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What happens after you signed an offer letter?

If you signed a submitted offer form or letter of intent, then you have put yourself in a precarious situation and may be sued if you don’t follow through. You should immediately protest to the broker that you have been tricked into signing something that wasn’t necessary to be signed.

For example, in New York offers are generally emailed and are completely non-binding. Real estate offers are generally non-binding in NYC, whether they be made verbally or in writing. There is never any need for a buyer or a seller to sign anything when it comes to the offer submission and negotiation process.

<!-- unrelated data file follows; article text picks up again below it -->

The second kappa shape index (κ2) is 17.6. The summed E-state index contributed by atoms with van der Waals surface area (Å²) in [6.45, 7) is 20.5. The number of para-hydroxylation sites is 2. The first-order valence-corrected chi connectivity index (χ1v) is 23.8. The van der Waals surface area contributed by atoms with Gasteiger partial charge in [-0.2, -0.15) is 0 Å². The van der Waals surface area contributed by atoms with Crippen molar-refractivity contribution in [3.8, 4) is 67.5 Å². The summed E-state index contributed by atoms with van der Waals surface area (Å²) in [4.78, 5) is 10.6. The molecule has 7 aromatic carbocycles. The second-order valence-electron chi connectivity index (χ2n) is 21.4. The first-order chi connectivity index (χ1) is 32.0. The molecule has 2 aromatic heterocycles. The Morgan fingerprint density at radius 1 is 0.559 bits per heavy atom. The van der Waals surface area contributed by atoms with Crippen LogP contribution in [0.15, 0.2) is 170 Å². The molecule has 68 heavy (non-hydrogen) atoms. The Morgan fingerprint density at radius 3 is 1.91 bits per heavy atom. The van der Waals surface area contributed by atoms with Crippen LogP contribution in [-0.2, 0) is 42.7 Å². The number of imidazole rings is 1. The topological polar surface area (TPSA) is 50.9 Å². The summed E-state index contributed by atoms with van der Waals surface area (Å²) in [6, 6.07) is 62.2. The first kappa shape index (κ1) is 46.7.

However, some brokers do have their offer submission forms and templates, and you should push back hard should you ever come across such a form that requires your signature.

Ask to speak with their principal broker if the listing agent demands that you sign what should be a completely non-binding offer.

You can even warn them about the unauthorized practice of law in some states like New York.

This is serious because even though offers are generally not binding in most states like New York, whether they be written or verbally made, there is legal precedence where courts ruled that offers were indeed binding when signed and when they included common contract language.

As a result, you should never sign any sort of offer form or letter of intent, especially if you want the ability to withdraw your offer before having signed a formal contract of sale.

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